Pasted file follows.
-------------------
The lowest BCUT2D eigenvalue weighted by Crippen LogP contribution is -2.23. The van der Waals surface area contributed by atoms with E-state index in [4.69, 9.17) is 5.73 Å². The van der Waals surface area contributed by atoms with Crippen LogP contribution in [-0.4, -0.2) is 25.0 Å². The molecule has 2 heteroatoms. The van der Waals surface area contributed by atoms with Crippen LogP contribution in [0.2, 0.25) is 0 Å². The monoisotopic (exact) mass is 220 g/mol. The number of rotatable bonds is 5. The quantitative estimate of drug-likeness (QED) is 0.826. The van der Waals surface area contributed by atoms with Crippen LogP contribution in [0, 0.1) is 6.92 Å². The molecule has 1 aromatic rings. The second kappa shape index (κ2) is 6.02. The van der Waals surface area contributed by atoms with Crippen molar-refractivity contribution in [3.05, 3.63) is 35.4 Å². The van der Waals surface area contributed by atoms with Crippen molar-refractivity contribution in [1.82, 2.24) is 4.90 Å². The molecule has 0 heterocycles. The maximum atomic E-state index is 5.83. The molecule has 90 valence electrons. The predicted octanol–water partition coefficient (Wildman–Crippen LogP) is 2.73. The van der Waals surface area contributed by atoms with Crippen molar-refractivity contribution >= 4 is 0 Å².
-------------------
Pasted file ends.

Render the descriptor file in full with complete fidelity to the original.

The lowest BCUT2D eigenvalue weighted by Crippen LogP contribution is -2.23. The van der Waals surface area contributed by atoms with E-state index in [4.69, 9.17) is 5.73 Å². The van der Waals surface area contributed by atoms with Crippen LogP contribution in [-0.4, -0.2) is 25.0 Å². The molecule has 2 heteroatoms. The van der Waals surface area contributed by atoms with Crippen LogP contribution in [0.2, 0.25) is 0 Å². The monoisotopic (exact) mass is 220 g/mol. The number of rotatable bonds is 5. The quantitative estimate of drug-likeness (QED) is 0.826. The van der Waals surface area contributed by atoms with Crippen LogP contribution in [0, 0.1) is 6.92 Å². The molecule has 1 aromatic rings. The second kappa shape index (κ2) is 6.02. The van der Waals surface area contributed by atoms with Crippen molar-refractivity contribution in [3.05, 3.63) is 35.4 Å². The van der Waals surface area contributed by atoms with Crippen molar-refractivity contribution in [1.82, 2.24) is 4.90 Å². The molecule has 0 heterocycles. The maximum atomic E-state index is 5.83. The molecule has 90 valence electrons. The predicted octanol–water partition coefficient (Wildman–Crippen LogP) is 2.73. The van der Waals surface area contributed by atoms with Crippen molar-refractivity contribution >= 4 is 0 Å².